On the train by the dim / Lit water blue / With white boats / Sloping in, the train / Too metallic and / Rusted for the soft / Evening, the light inside / Too green, reminiscent / Of death and / Cleaning supplies
The 8th March 2019 is the first year Berlin will celebrate International Women’s Day as an official public holiday. This day invites us to reflect on its historical and political implications. To mark the occasion and encourage contemplation, Die Bärliner has uncovered eight evocative pieces.
I don’t usually assign much spiritual significance to death, but on the 8th of December, when two friends and I went to Potsdam to explore an abandoned cemetery, taking a picture felt wrong. In an effort to make something from the experience or somehow preserve it, I sat down and wrote this poem.
Cabin Fever Months snowed inA man rinsing and repeatingA sweet song played overTea heated on the stove forUnkempt hair and foggy glassesAnd bastard brain bashed inHe left home fast; saysHe never recoveredWhen looking at me through a cameraI was not so sureAbout my presenceAnd what I should be trying forIt comes back to me when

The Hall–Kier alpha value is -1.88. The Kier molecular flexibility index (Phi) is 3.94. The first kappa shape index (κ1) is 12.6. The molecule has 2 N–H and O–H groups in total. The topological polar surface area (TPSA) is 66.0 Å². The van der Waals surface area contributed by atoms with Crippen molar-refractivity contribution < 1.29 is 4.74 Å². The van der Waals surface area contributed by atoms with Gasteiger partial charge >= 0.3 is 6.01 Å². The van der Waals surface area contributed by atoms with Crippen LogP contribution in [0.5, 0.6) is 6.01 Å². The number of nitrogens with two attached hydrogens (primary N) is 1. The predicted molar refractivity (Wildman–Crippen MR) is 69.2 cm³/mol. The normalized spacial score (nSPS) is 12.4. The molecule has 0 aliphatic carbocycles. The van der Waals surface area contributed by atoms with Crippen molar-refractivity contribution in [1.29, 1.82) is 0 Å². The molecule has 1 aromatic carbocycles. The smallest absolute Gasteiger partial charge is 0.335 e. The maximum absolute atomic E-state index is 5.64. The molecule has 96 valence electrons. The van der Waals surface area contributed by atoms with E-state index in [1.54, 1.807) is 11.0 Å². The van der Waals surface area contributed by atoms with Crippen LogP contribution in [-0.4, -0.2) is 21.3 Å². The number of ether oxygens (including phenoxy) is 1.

Again I see the leaves turn colour Vibrant yellows, reds, greens and browns Like burning embers they fall to the ground, Not yet snuffed Cloaking the grey street In their living-dying promise Of a barren tomorrow Reborn in springtime Again I wait for flowers to come, The birds to sing The sun to hail a
Late at night when the lights of the city reflect orange off the clouds, the wet pavement glistens like fire. The rain has washed away the impurities of city life and it is as though my passing there is the first passing on the virgin pavement. The silence on these nights is deafening. The clouds
The concrete, steel and glass goliath that is Berlin has many wounds. Berlin bleeds Green. In some places this verdure oozes from the parks: places explicitly set aside for the leisure of Berlin’s inhabitants; places to go to feel a connection with the Earth; or to barbecue in the warm summer sunlight. These wounds are
My mother never eats toast on a plate, she holds the bread in her long hands and eats over the kitchen sink. I think these are the moments she prefers, looking out to the garden, morning sun dim and blue and made of all the forgiving in the world easier here in morning’s two-part